The mortgage industry keeps changing and just recently there have been new changes regarding both FHA loans and USDA loans. USDA loans were great because they had no monthly mortgage insurance, but that will be changing soon. The comparisons that I will be showing will be using the new changes for both FHA loans and USDA loans, even though these changes haven’t taken place as of yet. Here are those new changes and when they take place.
***In the examples above, assume that both programs are creating the same profit margin for both the USDA loan and the FHA loan. And that all points and or fees are the same, with the same credit scores, but interest rates could be different.***
Now, this comparison is not truly apples to apples, because on a FHA loan, you need 3.5 percent down, as opposed to no money down on a USDA loan. In many cases, the USDA loan is about 1/8 to a 1/4 percent more in rate (each lender varies), but this would only add about $15 to $30 more to your monthly mortgage payment. As you can see, you would still be about $50 cheaper a month on the USDA loan.
Keep in mind, the figures I used in my example for the USDA loan is not 100% accurate, because of the USDA calculations for both the monthly mortgage insurance and for the USDA guarantee fee. It gets a little complicated and the end result is off by less than $1.50. And remember, as I stated in part 1, the monthly mortgage insurance on the USDA loans decreases a little every 12 months.
Conclusion : One thing that needs to be mentioned is that USDA loans are area specific and that there are income restrictions. Regarding a FHA loan, they can be used any where and have no income limits or restrictions. But as you can see, with a FHA loan, it would cost you more money at closing and that your monthly mortgage payment would be higher. The end result, based on the figures above, USDA loans would be better, if you can be approved for one. There are still goals to consider, meaning, how long one might stay in their home, which could change the outcome. But regarding money upfront and the total mortgage payment as of now, USDA loans are cheaper.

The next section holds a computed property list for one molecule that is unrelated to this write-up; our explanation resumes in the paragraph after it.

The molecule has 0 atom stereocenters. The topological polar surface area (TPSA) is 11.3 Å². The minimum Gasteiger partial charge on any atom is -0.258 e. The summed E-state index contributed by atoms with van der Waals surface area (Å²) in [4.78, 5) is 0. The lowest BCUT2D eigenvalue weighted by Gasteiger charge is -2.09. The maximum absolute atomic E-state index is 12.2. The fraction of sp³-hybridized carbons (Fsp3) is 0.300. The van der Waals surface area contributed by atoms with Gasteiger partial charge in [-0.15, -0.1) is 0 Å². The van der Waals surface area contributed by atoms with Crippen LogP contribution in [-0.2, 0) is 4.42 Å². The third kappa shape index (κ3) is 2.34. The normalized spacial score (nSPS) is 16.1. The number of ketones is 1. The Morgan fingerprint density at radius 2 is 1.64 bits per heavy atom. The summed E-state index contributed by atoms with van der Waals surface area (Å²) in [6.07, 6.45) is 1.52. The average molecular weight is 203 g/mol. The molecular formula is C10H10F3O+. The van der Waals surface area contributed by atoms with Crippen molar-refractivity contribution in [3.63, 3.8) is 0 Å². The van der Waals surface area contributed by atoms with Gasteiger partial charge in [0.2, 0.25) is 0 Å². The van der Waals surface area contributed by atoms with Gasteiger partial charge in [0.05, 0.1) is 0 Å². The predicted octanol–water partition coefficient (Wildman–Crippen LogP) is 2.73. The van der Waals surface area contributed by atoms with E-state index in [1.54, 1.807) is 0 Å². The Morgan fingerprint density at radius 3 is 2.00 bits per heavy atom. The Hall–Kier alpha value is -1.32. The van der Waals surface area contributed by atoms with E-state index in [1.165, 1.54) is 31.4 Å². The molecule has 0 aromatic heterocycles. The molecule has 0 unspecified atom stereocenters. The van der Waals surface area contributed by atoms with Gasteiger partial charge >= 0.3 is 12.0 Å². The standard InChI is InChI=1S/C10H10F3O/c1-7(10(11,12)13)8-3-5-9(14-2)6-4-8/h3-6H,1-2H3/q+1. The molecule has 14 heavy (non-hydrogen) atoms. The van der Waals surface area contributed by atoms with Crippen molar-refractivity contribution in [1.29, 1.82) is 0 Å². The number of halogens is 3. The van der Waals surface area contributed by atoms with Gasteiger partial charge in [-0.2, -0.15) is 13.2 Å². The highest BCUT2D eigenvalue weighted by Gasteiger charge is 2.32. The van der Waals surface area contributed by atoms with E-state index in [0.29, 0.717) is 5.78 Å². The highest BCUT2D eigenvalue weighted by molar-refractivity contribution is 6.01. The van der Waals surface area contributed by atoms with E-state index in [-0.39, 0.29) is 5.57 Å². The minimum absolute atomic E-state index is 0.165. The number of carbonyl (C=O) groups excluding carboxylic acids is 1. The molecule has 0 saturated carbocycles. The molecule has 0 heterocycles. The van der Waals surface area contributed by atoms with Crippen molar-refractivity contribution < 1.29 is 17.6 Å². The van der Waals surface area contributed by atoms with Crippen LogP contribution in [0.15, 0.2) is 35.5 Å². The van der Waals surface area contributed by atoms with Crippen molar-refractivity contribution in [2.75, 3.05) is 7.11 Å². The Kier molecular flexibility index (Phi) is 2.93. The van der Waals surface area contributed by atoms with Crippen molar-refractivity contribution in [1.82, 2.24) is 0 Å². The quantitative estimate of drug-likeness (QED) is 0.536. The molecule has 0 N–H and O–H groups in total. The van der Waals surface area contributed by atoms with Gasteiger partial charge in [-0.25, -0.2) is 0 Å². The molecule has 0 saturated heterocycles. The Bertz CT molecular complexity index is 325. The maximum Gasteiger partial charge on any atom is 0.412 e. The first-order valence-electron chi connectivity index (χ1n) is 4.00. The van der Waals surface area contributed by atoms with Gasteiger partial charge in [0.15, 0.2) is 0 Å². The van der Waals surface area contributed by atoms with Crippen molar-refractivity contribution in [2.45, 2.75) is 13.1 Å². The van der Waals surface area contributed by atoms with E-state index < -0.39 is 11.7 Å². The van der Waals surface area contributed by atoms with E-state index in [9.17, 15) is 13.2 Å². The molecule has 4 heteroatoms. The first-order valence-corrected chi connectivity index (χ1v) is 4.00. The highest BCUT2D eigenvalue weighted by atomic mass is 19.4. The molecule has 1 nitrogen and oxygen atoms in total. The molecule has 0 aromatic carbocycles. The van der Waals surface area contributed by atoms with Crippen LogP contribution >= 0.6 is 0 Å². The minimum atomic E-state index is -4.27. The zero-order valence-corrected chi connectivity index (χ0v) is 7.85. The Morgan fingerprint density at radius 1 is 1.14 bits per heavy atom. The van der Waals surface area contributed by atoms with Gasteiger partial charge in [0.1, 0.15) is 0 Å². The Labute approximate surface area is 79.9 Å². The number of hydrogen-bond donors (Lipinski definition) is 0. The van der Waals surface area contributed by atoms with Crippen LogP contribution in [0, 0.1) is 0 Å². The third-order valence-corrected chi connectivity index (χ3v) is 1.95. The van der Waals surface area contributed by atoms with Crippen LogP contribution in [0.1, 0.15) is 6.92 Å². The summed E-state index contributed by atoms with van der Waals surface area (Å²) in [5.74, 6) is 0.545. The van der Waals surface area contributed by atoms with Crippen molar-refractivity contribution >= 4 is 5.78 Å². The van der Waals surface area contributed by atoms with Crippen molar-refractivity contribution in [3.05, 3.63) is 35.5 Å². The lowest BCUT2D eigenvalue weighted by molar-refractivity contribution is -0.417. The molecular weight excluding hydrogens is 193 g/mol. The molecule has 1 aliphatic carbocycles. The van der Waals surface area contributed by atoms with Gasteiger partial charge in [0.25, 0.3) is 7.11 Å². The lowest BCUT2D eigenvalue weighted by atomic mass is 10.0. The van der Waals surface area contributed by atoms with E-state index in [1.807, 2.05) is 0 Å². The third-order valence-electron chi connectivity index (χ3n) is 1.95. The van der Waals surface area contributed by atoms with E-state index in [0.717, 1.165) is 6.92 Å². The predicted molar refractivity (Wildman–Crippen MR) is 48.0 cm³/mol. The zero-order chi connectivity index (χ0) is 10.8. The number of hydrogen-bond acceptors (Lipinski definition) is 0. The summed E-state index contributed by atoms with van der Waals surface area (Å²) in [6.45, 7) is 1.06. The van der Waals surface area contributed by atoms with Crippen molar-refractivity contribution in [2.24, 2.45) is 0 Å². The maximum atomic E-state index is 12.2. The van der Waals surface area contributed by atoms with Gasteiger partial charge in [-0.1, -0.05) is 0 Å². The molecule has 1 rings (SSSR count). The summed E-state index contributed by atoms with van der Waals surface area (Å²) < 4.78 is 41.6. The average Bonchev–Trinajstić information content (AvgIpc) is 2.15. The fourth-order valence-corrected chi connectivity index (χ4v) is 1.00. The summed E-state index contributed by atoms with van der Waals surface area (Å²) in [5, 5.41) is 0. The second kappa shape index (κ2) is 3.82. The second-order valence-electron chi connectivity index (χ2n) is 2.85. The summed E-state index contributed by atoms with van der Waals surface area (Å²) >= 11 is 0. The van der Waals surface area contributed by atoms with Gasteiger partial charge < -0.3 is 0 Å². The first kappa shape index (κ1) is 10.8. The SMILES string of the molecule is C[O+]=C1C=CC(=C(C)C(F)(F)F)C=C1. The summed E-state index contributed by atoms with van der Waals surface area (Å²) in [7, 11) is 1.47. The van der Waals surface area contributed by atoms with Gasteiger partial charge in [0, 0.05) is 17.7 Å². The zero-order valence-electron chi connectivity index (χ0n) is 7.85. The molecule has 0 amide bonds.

Key point : I had a loan officer tell me yesterday that FHA loans would be better after 7 years. One thing he failed to think about... On the USDA loan scenario, I am saving $7,000 upfront. To compare apples to apples, if I invested that money, I could make more than $1,500 in his scenario in 7 years. These are the things that are needed to be taken into consideration when showing a borrower their break even point.
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